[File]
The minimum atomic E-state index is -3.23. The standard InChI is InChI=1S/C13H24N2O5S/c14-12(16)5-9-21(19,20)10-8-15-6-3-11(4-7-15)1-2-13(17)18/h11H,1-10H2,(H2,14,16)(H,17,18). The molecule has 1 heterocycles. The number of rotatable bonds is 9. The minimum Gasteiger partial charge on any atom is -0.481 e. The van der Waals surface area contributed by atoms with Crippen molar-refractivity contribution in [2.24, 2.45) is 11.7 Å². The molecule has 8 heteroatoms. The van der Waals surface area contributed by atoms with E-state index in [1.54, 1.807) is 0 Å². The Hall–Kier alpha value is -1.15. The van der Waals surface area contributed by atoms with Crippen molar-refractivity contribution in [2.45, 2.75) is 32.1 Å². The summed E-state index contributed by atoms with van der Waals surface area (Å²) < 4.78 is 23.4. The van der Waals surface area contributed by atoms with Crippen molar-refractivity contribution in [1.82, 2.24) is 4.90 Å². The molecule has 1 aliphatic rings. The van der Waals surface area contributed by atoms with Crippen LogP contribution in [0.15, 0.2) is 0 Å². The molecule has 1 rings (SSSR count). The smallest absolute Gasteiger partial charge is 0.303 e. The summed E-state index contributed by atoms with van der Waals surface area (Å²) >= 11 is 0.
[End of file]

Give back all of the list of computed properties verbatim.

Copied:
The minimum atomic E-state index is -3.23. The standard InChI is InChI=1S/C13H24N2O5S/c14-12(16)5-9-21(19,20)10-8-15-6-3-11(4-7-15)1-2-13(17)18/h11H,1-10H2,(H2,14,16)(H,17,18). The molecule has 1 heterocycles. The number of rotatable bonds is 9. The minimum Gasteiger partial charge on any atom is -0.481 e. The van der Waals surface area contributed by atoms with Crippen molar-refractivity contribution in [2.24, 2.45) is 11.7 Å². The molecule has 8 heteroatoms. The van der Waals surface area contributed by atoms with E-state index in [1.54, 1.807) is 0 Å². The Hall–Kier alpha value is -1.15. The van der Waals surface area contributed by atoms with Crippen molar-refractivity contribution in [2.45, 2.75) is 32.1 Å². The summed E-state index contributed by atoms with van der Waals surface area (Å²) < 4.78 is 23.4. The van der Waals surface area contributed by atoms with Crippen molar-refractivity contribution in [1.82, 2.24) is 4.90 Å². The molecule has 1 aliphatic rings. The van der Waals surface area contributed by atoms with Crippen LogP contribution in [0.15, 0.2) is 0 Å². The molecule has 1 rings (SSSR count). The smallest absolute Gasteiger partial charge is 0.303 e. The summed E-state index contributed by atoms with van der Waals surface area (Å²) >= 11 is 0.